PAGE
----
GRANTSVILLE, UTAH — Wait a minute, Morgan!
Before the car is completely stopped in front of the school, my 10-year-old daughter has flung open the door and is out so quickly, I have only enough time to holler, "Try to have a good day!"
Whew. This parting was much easier than I expected. It's been a rough morning.
I got back from my trip late last night, we woke up late, the pants she wanted to wear are dirty, and the souvenir necklace she couldn't wait to show in class broke at breakfast.
I watch Morgan walk alone across the grass. Little brother Ty has already run ahead, but I don't hear the usual cry of "Wait for me!" Although her ponytail bobs with each step, her hesitant back and shoulders suggest that she's not quite ready to begin this day. But she is trying. And the unexpectedness of this bravery catches at my heart, since I fully expected her, this morning of all mornings, to surpass herself in the clingy department.
Eleven years ago when I had just two placid children, life was easy and predictable. Other children would throw tantrums in the grocery store or be dragged home from the park, heels dug in and screaming like sirens, and I would shake my head wondering what was wrong with the parents. Why couldn't they control their child? Then we decided to have another one.
Morgan arrived squawking and hasn't stopped since. She frets over everything from the tightness of her ponytail to the possibility of nuclear meltdowns, from the rising crime rate to the speed at which her cold cereal gets soggy. She demands spaghetti when hamburgers are served and hamburgers when dinner is spaghetti, while our efforts toward calmness and reason merely bounce off her bright, stubborn surface.
Her fourth-grade year, with higher teacher expectations and more responsibility, has been difficult. A rotating class schedule, working with several teachers, timed math tests, and recess with 5th graders have all been new things to worry about. Many nights at home, with tired eyes and a whiny voice, she complains of stomachaches.
Leaving childhood for a more grown-up world is frightening. Her life is changing whether she likes it or not.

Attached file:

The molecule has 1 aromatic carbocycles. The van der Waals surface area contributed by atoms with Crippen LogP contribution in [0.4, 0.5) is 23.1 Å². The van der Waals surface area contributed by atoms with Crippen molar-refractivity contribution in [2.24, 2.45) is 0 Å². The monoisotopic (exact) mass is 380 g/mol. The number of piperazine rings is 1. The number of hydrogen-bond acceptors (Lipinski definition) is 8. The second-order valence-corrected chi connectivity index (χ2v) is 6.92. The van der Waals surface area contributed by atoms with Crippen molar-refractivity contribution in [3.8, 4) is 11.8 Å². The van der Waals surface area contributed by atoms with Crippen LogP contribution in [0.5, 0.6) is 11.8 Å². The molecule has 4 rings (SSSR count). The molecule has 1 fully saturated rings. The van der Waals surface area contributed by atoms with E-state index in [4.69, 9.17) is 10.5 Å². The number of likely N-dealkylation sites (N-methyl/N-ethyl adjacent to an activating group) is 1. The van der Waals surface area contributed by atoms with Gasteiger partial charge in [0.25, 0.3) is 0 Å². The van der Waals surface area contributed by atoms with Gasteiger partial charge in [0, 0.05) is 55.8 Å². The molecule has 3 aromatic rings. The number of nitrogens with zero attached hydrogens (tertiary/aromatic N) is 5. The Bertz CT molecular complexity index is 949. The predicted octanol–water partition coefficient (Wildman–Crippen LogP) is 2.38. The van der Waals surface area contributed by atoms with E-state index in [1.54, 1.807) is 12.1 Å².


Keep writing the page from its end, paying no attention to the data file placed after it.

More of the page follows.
I watch and wait in the car, knowing only too well what would happen if I drove off before she was in the door. (I learned that lesson the second week of kindergarten when Morgan chased me, crying, for a full block because I had driven away too soon.) She reaches the sidewalk and walks quickly now, no turning back.
Wait, no wave? I'm surprised both at her show of maturity, and this unforeseen pang I feel. Where is the little girl who would hug me tightly for too long and beg me to walk her to class?
Morgan opens the heavy school door by herself and greets a girl I don't know. Talking together, they walk in. Not once does she turn around.
Wait a minute! I braced myself this morning for the familiar Miss Clingy and suddenly Miss Mature appears out of nowhere. I certainly want Morgan to become independent, but I also thought the process would be gradual.
Like years, maybe.
I turn the car around and head to work. Is this new Morgan for real? I ask myself.
She's just pretending; playing dress-up, right? Today she tried on that scary garment called "growing up," and maturity rests on her vulnerable little frame like a bulky, too-large coat. I am as unused to seeing her clothed in independence as she must be unused to wearing it.
And it dawns on me that dependence requires two, even if one is an unwilling parent. For 10 years, we've travelled together her scary, perilous road.
We've shared the dangers I tried to downplay and the trials I tried to lighten. We've faced her life together; a team. Perhaps a dysfunctional team, but together nonetheless.
As much as I've complained and wished she'd change, I must be accustomed to us as we are. I'm surprised to find that at this point, on this morning, I'm the one who's clinging.
I laugh at myself for this about-face. Must not be as ready for her to grow up as I thought.
Wait for me, Morgan! I call to her in my mind.
The needy child I know may be back tomorrow, and I quietly thank the Lord for all the tomorrows ahead of us. We still have time - for her to grow into maturity and for me to rejoice in the strong, independent person I can help her to become.
Just not too fast, please?
Parents: To submit a first-person essay on your own parenting solutions, send an e-mail to firstname.lastname@example.org, or write to Parenting, The Christian Science Monitor, One Norway Street, Boston, MA 02115.